12) Be technical when describing something - don't worry about confusing the reader in this case - he'll think of you as an expert and it will add to his believing in your script. Now this is somewhat risky but I believe in this concept especially in dialog. If a character speaks in very specific or technical way so at times it's hard to really understand everything he means, that's OK. It adds to the authenticity of the story. When you try to make everything clear and understandable, it often backfires. If you're worried use footnotes.

13) Never tell the reader what a character is feeling. If it's not clear from the dialog or situation then fix the dialog. It will also alienate an actor reading it. And the best way to sell your script is to have a bankable actor want to play the part.

14) Never tell the reader what a character is thinking or remembering. It will alienates actors reading it. And the best way to sell your script is to have a bankable actor want to play the part.

15) Don't use ‘(cont)' at the bottom of every page. Are you really worried that the reader won't turn the page if he is not told the script continues? I find it annoying. Don't annoy the reader.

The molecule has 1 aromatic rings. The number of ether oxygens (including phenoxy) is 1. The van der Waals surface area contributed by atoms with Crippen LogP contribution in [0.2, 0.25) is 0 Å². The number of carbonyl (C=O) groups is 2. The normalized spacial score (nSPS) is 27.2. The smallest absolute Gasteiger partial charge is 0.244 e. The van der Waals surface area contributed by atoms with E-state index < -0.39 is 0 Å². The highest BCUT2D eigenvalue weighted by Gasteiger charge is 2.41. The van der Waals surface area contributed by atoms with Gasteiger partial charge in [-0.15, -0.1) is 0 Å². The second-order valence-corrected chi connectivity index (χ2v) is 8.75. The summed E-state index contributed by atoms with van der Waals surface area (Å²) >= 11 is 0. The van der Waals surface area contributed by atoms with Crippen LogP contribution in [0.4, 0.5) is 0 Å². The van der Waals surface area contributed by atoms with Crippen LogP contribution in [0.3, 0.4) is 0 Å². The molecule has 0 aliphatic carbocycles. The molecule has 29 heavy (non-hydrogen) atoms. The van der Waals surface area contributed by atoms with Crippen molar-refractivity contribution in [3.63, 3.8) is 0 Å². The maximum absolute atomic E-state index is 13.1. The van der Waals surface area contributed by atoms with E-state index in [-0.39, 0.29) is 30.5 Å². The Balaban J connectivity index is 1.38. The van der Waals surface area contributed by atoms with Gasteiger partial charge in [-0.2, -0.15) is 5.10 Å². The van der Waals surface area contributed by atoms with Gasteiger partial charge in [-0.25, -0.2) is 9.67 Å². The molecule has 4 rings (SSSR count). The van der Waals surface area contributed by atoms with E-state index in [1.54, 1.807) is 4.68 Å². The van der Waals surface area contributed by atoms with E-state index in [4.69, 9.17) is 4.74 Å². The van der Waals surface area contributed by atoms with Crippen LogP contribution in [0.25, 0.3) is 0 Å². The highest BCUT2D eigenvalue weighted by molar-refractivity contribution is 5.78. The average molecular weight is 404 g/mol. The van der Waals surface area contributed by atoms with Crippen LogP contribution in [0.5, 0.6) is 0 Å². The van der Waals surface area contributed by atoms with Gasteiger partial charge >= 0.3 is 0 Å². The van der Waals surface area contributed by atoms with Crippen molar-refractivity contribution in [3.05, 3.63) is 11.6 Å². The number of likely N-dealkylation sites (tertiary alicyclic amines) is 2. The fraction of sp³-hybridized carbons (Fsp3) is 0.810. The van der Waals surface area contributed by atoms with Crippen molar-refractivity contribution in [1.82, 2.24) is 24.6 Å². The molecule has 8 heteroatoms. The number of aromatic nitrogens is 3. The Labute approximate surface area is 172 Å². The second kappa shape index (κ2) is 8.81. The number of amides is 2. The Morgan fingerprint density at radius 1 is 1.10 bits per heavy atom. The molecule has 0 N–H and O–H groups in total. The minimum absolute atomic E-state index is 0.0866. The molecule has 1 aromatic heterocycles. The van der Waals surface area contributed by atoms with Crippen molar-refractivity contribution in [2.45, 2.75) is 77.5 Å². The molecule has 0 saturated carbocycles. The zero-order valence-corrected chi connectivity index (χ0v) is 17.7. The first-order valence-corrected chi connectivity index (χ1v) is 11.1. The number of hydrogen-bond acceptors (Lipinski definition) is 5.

16) Avoid ‘cut to' or ‘fade out' or any of these sorts of process directions between scenes unless they are essential to the story.

17) Never hand in a script that's shorter than 100 pages or longer than 115 pages. If you have to mess with the margins and type size, then do it. Readers are always looking for any way to say ‘no' to a script. Length is an easy one for them - don't let them have it.


Dear Bill (the name has been changed - I try to be very respectful of privacy in this process),

       First of all, I appreciate your candor and courage in pursuing this so steadfastly.

      In answer to your question, the issue of pursuing what you want and need happens AFTER you feel what it's like to be you.  I think there is a marked difference between going after what you want from your 'normal, everyday' self and the place where you are feeling deeply what it's like to you.  And it's that experience of feeling yourself at your core is what drives drama in my opinion.    It's what an audience wants and needs to see - at least from my POV.